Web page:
FormatException. We see an exception when you specify a date that cannot exist. If Tuesday was the tenth of a month, you cannot make a DateTime where it is the eleventh.
Warning DateTime.ParseExact throws an exception, a FormatException instance, in this case.
Result The day of the week was found to be incorrect. DateTime.ParseExact can help with dates that DateTime.Parse doesn't handle.
But My experience is that you want to use DateTime.Parse or TryParse in most cases.
using System; using System.Globalization; // This date never existed. string dateString = "Tue 16 Jun 8:30 AM 2008"; string format = "ddd dd MMM h:mm tt yyyy"; DateTime dateTime = DateTime.ParseExact(dateString, format, CultureInfo.InvariantCulture);
Unhandled Exception: System.FormatException: String was not recognized as a valid DateTime because the day of week was incorrect.
Dates from SQL. SQL date strings can be handed with DateTime.Parse. This is useful when you have database text-only data. DateTime.Parse works on the date time format in the MySQL database.
Note Consider the statements here. Each DateTime.Parse call here succeeds, and returns the correct value.
Important Normally, MySQL dates and times are stored in columns of types DATETIME, DATE, and TIMESTAMP.
using System; // Taken from MySQL: SELECT CURTIME() // SELECT TIME(...) string mySqlTime = "23:50:26"; DateTime time = DateTime.Parse(mySqlTime); // Taken from MySQL: SELECT TIMESTAMP(...) string mySqlTimestamp = "2003-12-31 00:00:00"; time = DateTime.Parse(mySqlTimestamp); Console.WriteLine(time); // Taken from MySQL: SELECT CURDATE() // SELECT DATE(...) string mySqlDate = "2008-06-13"; time = DateTime.Parse(mySqlDate); Console.WriteLine(time);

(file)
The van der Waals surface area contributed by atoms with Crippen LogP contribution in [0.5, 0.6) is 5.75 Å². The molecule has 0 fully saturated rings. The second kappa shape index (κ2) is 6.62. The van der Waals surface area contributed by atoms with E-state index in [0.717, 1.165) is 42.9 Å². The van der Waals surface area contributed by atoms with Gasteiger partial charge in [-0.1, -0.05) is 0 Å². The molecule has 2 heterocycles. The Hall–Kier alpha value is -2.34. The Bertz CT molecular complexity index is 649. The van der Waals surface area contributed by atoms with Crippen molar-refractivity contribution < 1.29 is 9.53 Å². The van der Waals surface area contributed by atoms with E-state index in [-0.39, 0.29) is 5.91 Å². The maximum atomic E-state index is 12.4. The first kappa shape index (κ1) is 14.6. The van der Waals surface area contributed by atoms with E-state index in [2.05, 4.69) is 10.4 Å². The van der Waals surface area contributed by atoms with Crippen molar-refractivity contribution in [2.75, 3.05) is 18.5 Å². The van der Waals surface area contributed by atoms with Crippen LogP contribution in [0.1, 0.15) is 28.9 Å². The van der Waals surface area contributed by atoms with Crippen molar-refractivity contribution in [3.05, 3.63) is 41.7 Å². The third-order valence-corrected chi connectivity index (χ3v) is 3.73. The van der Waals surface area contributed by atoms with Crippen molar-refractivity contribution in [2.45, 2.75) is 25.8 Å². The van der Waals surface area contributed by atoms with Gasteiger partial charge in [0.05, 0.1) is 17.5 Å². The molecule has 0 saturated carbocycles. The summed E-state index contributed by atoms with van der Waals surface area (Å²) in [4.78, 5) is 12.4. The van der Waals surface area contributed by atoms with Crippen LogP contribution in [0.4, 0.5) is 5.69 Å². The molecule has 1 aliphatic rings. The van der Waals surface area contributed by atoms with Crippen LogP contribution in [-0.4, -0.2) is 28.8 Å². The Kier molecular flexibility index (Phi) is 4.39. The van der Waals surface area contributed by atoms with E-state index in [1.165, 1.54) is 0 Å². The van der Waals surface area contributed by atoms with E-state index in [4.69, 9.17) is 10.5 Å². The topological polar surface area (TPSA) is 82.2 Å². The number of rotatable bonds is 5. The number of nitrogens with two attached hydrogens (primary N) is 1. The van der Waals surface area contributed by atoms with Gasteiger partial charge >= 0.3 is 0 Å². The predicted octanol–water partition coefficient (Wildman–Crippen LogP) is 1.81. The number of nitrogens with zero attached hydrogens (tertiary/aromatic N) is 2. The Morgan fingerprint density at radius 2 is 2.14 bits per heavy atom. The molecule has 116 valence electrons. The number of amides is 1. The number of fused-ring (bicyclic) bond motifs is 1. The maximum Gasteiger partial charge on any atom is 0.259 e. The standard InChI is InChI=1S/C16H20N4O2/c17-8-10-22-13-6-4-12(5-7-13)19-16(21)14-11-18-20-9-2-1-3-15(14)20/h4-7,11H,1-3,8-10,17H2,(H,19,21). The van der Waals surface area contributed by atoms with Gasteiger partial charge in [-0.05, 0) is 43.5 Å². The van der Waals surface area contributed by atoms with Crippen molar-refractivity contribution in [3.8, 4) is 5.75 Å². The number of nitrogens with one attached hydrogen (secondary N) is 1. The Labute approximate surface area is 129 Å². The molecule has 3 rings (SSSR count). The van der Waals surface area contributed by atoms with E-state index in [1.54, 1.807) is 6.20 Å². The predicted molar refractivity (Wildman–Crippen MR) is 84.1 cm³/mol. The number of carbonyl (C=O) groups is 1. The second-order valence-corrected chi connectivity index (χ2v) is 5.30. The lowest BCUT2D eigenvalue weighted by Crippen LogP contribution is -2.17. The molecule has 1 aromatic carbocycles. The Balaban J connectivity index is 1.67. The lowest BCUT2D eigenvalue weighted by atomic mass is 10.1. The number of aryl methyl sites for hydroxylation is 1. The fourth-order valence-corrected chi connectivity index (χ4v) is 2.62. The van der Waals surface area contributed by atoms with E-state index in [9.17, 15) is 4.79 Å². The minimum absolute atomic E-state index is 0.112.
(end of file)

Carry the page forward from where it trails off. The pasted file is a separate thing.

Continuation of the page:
12/31/2003 12:00:00 AM 6/13/2008 12:00:00 AM
SQL, example 2. With the examples from Microsoft SQL Server, the DateTime.Parse method will parse the string representations from the database.
Tip When using the valid date formats from MySQL and SQL Server, you can use DateTime.Parse to get the dates from the SQL strings.
using System; // Taken from SQL SERVER: SELECT GETDATE() // SELECT GETUTCDATE() string sqlServerDate = "2007-04-30 13:10:02.047"; DateTime time = DateTime.Parse(sqlServerDate); Console.WriteLine(time); // Taken from SQL SERVER: SELECT SYSDATETIME() // SELECT SYSUTCDATETIME() string sqlSysDate = "2007-04-30 20:10:02.0474381"; time = DateTime.Parse(sqlSysDate); Console.WriteLine(time); // Taken from SQL SERVER: SELECT SYSDATETIMEOFFSET() string sqlSysDateOffset = "2007-04-30 13:10:02.0474381 -07:00"; time = DateTime.Parse(sqlSysDateOffset); Console.WriteLine(time);
4/30/2007 1:10:02 PM 4/30/2007 8:10:02 PM 4/30/2007 1:10:02 PM
A summary. We used the DateTime.Parse method. We saw what strings it works on. The tester-doer pattern used in TryParse is probably the most effective in many real-world programs.
Dot Net Perls is a collection of tested code examples. Pages are continually updated to stay current, with code correctness a top priority.
Sam Allen is passionate about computer languages. In the past, his work has been recommended by Apple and Microsoft and he has studied computers at a selective university in the United States.
This page was last updated on Apr 7, 2023 (edit).